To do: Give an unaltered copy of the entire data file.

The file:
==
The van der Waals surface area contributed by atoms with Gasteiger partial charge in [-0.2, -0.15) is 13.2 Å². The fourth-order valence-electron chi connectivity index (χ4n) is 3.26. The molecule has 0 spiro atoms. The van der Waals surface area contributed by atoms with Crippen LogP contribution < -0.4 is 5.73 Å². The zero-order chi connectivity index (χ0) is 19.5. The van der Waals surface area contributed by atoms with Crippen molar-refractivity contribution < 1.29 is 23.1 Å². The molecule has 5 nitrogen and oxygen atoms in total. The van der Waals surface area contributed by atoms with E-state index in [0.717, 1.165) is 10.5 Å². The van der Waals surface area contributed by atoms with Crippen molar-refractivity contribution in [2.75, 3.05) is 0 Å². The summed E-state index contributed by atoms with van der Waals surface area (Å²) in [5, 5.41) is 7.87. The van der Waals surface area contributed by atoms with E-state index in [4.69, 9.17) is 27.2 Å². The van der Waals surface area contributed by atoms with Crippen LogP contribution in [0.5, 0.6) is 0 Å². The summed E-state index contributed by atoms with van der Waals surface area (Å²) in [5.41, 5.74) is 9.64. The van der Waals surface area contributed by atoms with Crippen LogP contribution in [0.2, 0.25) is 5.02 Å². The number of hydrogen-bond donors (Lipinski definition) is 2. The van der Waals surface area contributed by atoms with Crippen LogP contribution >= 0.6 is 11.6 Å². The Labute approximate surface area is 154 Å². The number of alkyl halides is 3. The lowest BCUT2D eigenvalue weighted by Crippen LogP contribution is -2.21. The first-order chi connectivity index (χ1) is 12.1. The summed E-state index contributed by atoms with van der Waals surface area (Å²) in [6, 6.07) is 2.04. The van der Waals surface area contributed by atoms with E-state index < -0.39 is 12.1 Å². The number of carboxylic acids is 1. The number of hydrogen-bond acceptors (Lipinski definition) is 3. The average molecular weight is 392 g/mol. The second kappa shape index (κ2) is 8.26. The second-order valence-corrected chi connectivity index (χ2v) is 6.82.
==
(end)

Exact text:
The van der Waals surface area contributed by atoms with Gasteiger partial charge in [-0.2, -0.15) is 13.2 Å². The fourth-order valence-electron chi connectivity index (χ4n) is 3.26. The molecule has 0 spiro atoms. The van der Waals surface area contributed by atoms with Crippen LogP contribution < -0.4 is 5.73 Å². The zero-order chi connectivity index (χ0) is 19.5. The van der Waals surface area contributed by atoms with Crippen molar-refractivity contribution < 1.29 is 23.1 Å². The molecule has 5 nitrogen and oxygen atoms in total. The van der Waals surface area contributed by atoms with E-state index in [0.717, 1.165) is 10.5 Å². The van der Waals surface area contributed by atoms with Crippen molar-refractivity contribution in [2.75, 3.05) is 0 Å². The summed E-state index contributed by atoms with van der Waals surface area (Å²) in [5, 5.41) is 7.87. The van der Waals surface area contributed by atoms with E-state index in [4.69, 9.17) is 27.2 Å². The van der Waals surface area contributed by atoms with Crippen LogP contribution in [0.5, 0.6) is 0 Å². The summed E-state index contributed by atoms with van der Waals surface area (Å²) in [5.41, 5.74) is 9.64. The van der Waals surface area contributed by atoms with Crippen LogP contribution in [0.2, 0.25) is 5.02 Å². The number of hydrogen-bond donors (Lipinski definition) is 2. The van der Waals surface area contributed by atoms with Crippen LogP contribution >= 0.6 is 11.6 Å². The Labute approximate surface area is 154 Å². The number of alkyl halides is 3. The lowest BCUT2D eigenvalue weighted by Crippen LogP contribution is -2.21. The first-order chi connectivity index (χ1) is 12.1. The summed E-state index contributed by atoms with van der Waals surface area (Å²) in [6, 6.07) is 2.04. The van der Waals surface area contributed by atoms with E-state index < -0.39 is 12.1 Å². The number of carboxylic acids is 1. The number of hydrogen-bond acceptors (Lipinski definition) is 3. The average molecular weight is 392 g/mol. The second kappa shape index (κ2) is 8.26. The second-order valence-corrected chi connectivity index (χ2v) is 6.82.